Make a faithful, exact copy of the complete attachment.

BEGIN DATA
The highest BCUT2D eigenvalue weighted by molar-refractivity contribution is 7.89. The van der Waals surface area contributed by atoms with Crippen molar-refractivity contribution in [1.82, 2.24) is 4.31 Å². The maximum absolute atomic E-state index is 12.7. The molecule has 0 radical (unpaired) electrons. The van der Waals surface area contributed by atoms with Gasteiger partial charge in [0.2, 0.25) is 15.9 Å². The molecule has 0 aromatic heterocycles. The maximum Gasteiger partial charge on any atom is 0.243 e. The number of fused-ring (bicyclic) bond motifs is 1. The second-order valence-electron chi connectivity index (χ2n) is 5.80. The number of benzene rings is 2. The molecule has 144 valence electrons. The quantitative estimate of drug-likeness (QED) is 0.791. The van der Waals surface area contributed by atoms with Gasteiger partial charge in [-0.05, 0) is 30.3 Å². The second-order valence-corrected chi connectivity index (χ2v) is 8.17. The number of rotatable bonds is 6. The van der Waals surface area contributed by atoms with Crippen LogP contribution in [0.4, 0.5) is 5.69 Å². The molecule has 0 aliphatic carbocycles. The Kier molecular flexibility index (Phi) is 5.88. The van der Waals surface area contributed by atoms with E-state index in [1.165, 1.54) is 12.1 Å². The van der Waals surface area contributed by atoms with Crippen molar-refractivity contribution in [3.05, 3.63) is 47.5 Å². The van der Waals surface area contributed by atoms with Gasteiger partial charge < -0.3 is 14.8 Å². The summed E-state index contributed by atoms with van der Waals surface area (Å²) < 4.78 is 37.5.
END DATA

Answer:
The highest BCUT2D eigenvalue weighted by molar-refractivity contribution is 7.89. The van der Waals surface area contributed by atoms with Crippen molar-refractivity contribution in [1.82, 2.24) is 4.31 Å². The maximum absolute atomic E-state index is 12.7. The molecule has 0 radical (unpaired) electrons. The van der Waals surface area contributed by atoms with Gasteiger partial charge in [0.2, 0.25) is 15.9 Å². The molecule has 0 aromatic heterocycles. The maximum Gasteiger partial charge on any atom is 0.243 e. The number of fused-ring (bicyclic) bond motifs is 1. The second-order valence-electron chi connectivity index (χ2n) is 5.80. The number of benzene rings is 2. The molecule has 144 valence electrons. The quantitative estimate of drug-likeness (QED) is 0.791. The van der Waals surface area contributed by atoms with Gasteiger partial charge in [-0.05, 0) is 30.3 Å². The second-order valence-corrected chi connectivity index (χ2v) is 8.17. The number of rotatable bonds is 6. The van der Waals surface area contributed by atoms with Crippen LogP contribution in [0.4, 0.5) is 5.69 Å². The molecule has 0 aliphatic carbocycles. The Kier molecular flexibility index (Phi) is 5.88. The van der Waals surface area contributed by atoms with E-state index in [1.165, 1.54) is 12.1 Å². The van der Waals surface area contributed by atoms with Crippen molar-refractivity contribution in [3.05, 3.63) is 47.5 Å². The van der Waals surface area contributed by atoms with Gasteiger partial charge < -0.3 is 14.8 Å². The summed E-state index contributed by atoms with van der Waals surface area (Å²) < 4.78 is 37.5.